22. Garden City South, New Yorkmarker, Plandome, New Yorkmarker, Broomall, Pennsylvaniamarker and Norwood Park, Chicago, Illinoismarker (neighborhood) 3.60%
  23. Manhasset, New Yorkmarker, Palisades Park, New Jerseymarker, Palos Township, ILmarker, Windham, New Yorkmarker, Norridge, Illinoismarker, Monte Sereno, Californiamarker and Flower Hill, New Yorkmarker 3.50%
  24. Morton Grove, Illinoismarker, Wellington, Utahmarker and Terryville, New Yorkmarker 3.40%
  25. Plandome Heights, New Yorkmarker, Watertown, Massachusettsmarker, Banks Township, PAmarker (Carbon County, PAmarker) and Harmony, Pennsylvaniamarker (Beaver County, PAmarker) 3.30%
  26. Niles Township, Illinoismarker and Niles, Illinoismarker 3.20%
  27. Groveland, Massachusettsmarker 3.10%
  28. Albertson, New Yorkmarker, Stanhope, New Jerseymarker, Caroline, New Yorkmarker, Graeagle, Californiamarker, Marple Township, Pennsylvaniamarker and Lynnfield, Massachusettsmarker 3.00%
  29. Manhasset Hills, New Yorkmarker, West Falmouth, Massachusettsmarker, Winfield, Indianamarker, Foster Township, Pennsylvania and Worth Township, Indianamarker (Boone County, INmarker) 2.90%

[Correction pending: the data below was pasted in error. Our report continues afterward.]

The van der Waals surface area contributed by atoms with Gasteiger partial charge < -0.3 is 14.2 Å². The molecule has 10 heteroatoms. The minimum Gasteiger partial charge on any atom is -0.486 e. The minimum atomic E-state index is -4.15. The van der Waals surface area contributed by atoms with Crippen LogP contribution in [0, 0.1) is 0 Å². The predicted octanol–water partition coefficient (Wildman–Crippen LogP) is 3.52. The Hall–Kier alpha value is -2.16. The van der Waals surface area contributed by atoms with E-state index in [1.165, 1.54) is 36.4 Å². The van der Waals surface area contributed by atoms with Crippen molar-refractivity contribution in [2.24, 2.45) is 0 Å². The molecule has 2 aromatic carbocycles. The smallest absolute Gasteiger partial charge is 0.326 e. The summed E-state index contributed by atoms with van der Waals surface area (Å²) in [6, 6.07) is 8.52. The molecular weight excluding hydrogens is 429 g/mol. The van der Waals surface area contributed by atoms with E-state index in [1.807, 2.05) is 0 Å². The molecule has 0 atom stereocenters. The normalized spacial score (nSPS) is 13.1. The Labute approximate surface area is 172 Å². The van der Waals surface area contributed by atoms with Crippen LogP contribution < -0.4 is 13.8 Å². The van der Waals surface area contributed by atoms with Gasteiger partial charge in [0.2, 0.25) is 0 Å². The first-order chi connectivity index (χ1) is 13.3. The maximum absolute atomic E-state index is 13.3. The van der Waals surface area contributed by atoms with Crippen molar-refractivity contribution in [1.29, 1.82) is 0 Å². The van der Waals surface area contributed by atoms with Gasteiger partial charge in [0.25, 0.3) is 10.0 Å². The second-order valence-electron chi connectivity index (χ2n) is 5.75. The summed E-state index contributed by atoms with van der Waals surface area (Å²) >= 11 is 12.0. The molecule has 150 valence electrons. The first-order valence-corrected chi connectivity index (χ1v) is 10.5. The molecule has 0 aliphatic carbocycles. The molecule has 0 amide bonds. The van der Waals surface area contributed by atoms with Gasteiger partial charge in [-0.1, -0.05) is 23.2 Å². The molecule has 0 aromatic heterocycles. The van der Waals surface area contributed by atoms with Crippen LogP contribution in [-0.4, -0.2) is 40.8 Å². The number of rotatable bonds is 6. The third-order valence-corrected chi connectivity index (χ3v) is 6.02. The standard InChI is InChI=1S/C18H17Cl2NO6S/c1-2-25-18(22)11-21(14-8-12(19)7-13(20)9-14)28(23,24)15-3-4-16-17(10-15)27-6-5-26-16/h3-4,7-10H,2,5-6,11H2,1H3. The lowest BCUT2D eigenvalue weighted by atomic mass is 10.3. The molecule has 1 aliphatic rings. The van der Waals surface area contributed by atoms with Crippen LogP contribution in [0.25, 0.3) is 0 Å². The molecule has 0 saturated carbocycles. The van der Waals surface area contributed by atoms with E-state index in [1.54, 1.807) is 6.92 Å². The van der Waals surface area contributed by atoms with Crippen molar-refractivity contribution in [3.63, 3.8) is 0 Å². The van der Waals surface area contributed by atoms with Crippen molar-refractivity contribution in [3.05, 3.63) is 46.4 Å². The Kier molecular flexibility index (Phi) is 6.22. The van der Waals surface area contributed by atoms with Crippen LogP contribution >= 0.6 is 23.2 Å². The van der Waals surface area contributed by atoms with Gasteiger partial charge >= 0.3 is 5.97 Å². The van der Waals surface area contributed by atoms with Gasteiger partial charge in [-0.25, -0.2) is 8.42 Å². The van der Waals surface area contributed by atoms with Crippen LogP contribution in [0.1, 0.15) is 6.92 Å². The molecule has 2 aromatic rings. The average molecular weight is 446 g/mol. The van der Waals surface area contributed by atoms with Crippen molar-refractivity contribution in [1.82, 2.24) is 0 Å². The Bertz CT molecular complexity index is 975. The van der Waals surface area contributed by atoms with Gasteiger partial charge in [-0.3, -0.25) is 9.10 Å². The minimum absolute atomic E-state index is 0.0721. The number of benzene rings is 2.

Communities by percentage of those born in Greece

The U.S. communities with the largest percentage of residents born in Greece are:



  1. Horse Heaven Hills 3.8%
  2. Tarpon Springs, FL 3.2%
  3. Palos Hills, IL 3.1%
  4. Harbor Isle, NY 3.1%
  5. Campbell, OHmarker 3.1%
  6. Lincolnwood, ILmarker 2.7%
  7. Englewood Cliffs, NJmarker 2.5%
  8. Bedford Park, IL 2.3%
  9. Twin Lakes, FLmarker 2.3%
  10. Holiday, FL 2.1%
  11. Great Neck Gardens, NYmarker 2.1%
  12. Norridge, IL 2.0%
  13. Palos Park, IL 1.9%
  14. Barnum Island, NY 1.9%
  15. Munsey Park, NY 1.8%
  16. Foxfield, CO 1.7%